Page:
Bring call numbers, titles, etc. with you. You will fill out a form to present to the Circulation Desk and materials will be paged and brought to you.
5. Ask for assistance at The Bancroft Library's reference desk.
6. If the collection you're interested in has a finding aid (guide), use it! Some of the finding aids are online, including the Finding Aid for the Social Protest Collection.
Please note: this course guide was created during a previous semester, and is no longer being actively maintained. For a list of current course guides, please see http://lib.berkeley.edu/alacarte/course-guides.
These are just a few examples of possible background sources on the general subject of Asia. To find more, search OskiCat by keywords (example: asia encyclopedias, china history dictionaries, etc.) or browse the reference collections of Doe Library and the Ethnic Studies Library.
Note that in OskiCat, "Doe Reference - Reference Hall" refers to the hall that includes the reference desk; "Doe Reference" refers to the North Reading Room; see floor plan.
To find books, DVDs, maps, sound recordings, manuscripts, and much more - everything except articles - use a library catalog.
OskiCat = most UC Berkeley libraries
MELVYL = all UC campus libraries, including all UC Berkeley libraries
What's the difference? more details here
For each item make sure you know the name of the physical library, call number, and whether or not it's checked out, library use only, etc.
Search OskiCat for both primary and secondary sources. Examples:
1. keywords; broadening your search terms; finding official subject terms; limiting by language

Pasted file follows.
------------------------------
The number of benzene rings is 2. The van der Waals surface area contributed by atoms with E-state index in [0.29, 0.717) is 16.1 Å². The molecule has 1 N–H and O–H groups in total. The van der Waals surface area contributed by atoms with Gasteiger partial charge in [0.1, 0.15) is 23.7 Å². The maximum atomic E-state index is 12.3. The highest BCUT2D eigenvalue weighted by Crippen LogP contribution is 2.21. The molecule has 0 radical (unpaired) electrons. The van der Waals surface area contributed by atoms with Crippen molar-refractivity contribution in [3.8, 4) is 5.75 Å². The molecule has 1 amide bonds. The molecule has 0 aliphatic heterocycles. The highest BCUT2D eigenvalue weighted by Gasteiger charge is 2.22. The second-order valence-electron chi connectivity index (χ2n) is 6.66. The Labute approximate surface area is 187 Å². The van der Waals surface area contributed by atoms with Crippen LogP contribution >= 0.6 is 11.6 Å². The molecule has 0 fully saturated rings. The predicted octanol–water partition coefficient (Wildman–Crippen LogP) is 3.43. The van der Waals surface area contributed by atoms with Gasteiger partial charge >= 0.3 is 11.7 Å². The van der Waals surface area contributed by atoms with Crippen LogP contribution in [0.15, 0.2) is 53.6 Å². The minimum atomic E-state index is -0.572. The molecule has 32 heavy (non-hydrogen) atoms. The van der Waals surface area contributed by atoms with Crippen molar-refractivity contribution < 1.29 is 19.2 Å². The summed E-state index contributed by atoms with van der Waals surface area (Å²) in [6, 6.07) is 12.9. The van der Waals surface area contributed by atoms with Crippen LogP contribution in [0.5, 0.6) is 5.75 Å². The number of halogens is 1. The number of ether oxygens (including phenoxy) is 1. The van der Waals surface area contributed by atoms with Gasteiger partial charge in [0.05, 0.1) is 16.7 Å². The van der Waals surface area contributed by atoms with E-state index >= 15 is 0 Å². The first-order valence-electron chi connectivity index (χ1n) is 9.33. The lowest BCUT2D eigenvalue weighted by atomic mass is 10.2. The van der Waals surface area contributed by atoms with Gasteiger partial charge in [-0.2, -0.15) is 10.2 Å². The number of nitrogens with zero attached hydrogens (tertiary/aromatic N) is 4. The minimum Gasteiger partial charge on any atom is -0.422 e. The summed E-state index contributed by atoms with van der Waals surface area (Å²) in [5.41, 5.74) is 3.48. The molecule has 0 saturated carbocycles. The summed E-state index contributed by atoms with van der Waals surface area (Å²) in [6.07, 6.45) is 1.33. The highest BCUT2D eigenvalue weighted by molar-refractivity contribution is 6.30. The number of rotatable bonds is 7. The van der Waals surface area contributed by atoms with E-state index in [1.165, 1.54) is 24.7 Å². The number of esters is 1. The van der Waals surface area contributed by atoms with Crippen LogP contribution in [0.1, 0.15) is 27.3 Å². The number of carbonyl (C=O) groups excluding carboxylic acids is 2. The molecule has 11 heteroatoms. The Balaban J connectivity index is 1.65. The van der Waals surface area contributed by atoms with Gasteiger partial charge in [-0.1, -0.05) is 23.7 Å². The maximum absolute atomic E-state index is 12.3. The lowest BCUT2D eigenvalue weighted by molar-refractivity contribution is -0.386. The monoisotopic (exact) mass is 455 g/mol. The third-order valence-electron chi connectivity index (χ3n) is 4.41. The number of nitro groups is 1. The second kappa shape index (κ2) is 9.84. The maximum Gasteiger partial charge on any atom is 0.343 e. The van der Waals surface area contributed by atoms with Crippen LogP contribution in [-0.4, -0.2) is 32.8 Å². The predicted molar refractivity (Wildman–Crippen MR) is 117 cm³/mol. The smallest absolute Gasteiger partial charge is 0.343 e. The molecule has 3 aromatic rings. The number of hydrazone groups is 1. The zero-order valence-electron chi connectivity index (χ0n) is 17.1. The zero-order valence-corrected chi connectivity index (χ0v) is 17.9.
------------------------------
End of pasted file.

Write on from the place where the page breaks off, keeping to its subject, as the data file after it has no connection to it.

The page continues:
(keywords) mexican american* civil rights
(keywords) indians of north america activis*
2. look at the titles and official subject terms and find other terms
* = truncation symbol/wildcard for variant word endings
ex: immigra* = immigrant immigrants immigration etc.
Search an article database to find citations (title, author, title of journal, date, page numbers) for articles on a particular topic. The Library gives you access to over 200 article databases covering different disciplines.
1. Think about which academic disciplines might write about your topic. Examples: literature, film, anthropology, history...
2. Find the appropriate article database by subject (academic discipline or department). Look for "Recommended" databases.
Library home > Articles > Article Databases by Subject
transgender* (select a field - optional)
activis* or "civil rights" (select a field - optional)
roe v wade (select a field - optional)
public opinion (select a field - optional)
indians of north america (select a field - optional)
sovereignty (select a field - optional)
Historical period from: 1945 to 1990
Library home > Articles > Article Databases by Subject >C > Chicano Studies > Chicano Database
bilingual education (select a field - optional)
years published: 1960 to 1975
limit results to: academic journals
Once you've searched a database to find articles, you may need to use to link to a PDF or html file if the full text is not immediately available. Each database is a bit different, but a good rule of thumb is this: when you see the Uc-eLinks icon click on it to view your article access options, which can range from full text to a call number to an Interlibrary Loan request: